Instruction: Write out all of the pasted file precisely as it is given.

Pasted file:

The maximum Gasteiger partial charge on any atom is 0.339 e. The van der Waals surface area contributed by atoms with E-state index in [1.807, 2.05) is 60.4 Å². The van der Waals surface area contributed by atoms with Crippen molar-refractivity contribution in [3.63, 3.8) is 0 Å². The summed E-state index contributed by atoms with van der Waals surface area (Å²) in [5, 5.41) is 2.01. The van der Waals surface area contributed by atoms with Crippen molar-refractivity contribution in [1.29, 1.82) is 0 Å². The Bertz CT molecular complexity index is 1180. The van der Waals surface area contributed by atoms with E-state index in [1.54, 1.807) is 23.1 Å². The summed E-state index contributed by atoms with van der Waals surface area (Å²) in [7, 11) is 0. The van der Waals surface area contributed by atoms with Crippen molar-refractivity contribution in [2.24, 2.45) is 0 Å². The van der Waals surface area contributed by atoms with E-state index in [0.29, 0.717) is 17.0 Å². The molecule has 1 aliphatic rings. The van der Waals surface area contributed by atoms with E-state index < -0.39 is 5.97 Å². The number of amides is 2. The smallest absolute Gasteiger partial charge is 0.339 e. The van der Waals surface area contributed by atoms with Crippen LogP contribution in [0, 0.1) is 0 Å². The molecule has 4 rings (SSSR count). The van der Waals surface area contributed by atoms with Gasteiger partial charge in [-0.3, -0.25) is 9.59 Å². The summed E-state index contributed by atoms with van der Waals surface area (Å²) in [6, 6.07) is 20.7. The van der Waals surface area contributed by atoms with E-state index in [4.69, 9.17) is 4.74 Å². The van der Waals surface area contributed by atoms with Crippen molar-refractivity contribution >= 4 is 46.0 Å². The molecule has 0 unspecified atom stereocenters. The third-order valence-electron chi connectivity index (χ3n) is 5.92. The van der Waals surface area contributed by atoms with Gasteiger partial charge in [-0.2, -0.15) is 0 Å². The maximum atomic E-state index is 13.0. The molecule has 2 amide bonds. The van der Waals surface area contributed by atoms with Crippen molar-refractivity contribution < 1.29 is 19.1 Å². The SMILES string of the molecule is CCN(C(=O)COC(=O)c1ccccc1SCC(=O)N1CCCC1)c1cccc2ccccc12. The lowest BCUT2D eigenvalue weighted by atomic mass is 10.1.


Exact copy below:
The maximum Gasteiger partial charge on any atom is 0.339 e. The van der Waals surface area contributed by atoms with E-state index in [1.807, 2.05) is 60.4 Å². The van der Waals surface area contributed by atoms with Crippen molar-refractivity contribution in [3.63, 3.8) is 0 Å². The summed E-state index contributed by atoms with van der Waals surface area (Å²) in [5, 5.41) is 2.01. The van der Waals surface area contributed by atoms with Crippen molar-refractivity contribution in [1.29, 1.82) is 0 Å². The Bertz CT molecular complexity index is 1180. The van der Waals surface area contributed by atoms with E-state index in [1.54, 1.807) is 23.1 Å². The summed E-state index contributed by atoms with van der Waals surface area (Å²) in [7, 11) is 0. The van der Waals surface area contributed by atoms with Crippen molar-refractivity contribution in [2.24, 2.45) is 0 Å². The van der Waals surface area contributed by atoms with E-state index in [0.29, 0.717) is 17.0 Å². The molecule has 1 aliphatic rings. The van der Waals surface area contributed by atoms with E-state index < -0.39 is 5.97 Å². The number of amides is 2. The smallest absolute Gasteiger partial charge is 0.339 e. The van der Waals surface area contributed by atoms with Crippen LogP contribution in [0, 0.1) is 0 Å². The molecule has 4 rings (SSSR count). The van der Waals surface area contributed by atoms with Gasteiger partial charge in [-0.3, -0.25) is 9.59 Å². The summed E-state index contributed by atoms with van der Waals surface area (Å²) in [6, 6.07) is 20.7. The van der Waals surface area contributed by atoms with E-state index in [4.69, 9.17) is 4.74 Å². The van der Waals surface area contributed by atoms with Crippen molar-refractivity contribution >= 4 is 46.0 Å². The molecule has 0 unspecified atom stereocenters. The third-order valence-electron chi connectivity index (χ3n) is 5.92. The van der Waals surface area contributed by atoms with Gasteiger partial charge in [-0.2, -0.15) is 0 Å². The maximum atomic E-state index is 13.0. The molecule has 2 amide bonds. The van der Waals surface area contributed by atoms with Crippen molar-refractivity contribution < 1.29 is 19.1 Å². The SMILES string of the molecule is CCN(C(=O)COC(=O)c1ccccc1SCC(=O)N1CCCC1)c1cccc2ccccc12. The lowest BCUT2D eigenvalue weighted by atomic mass is 10.1.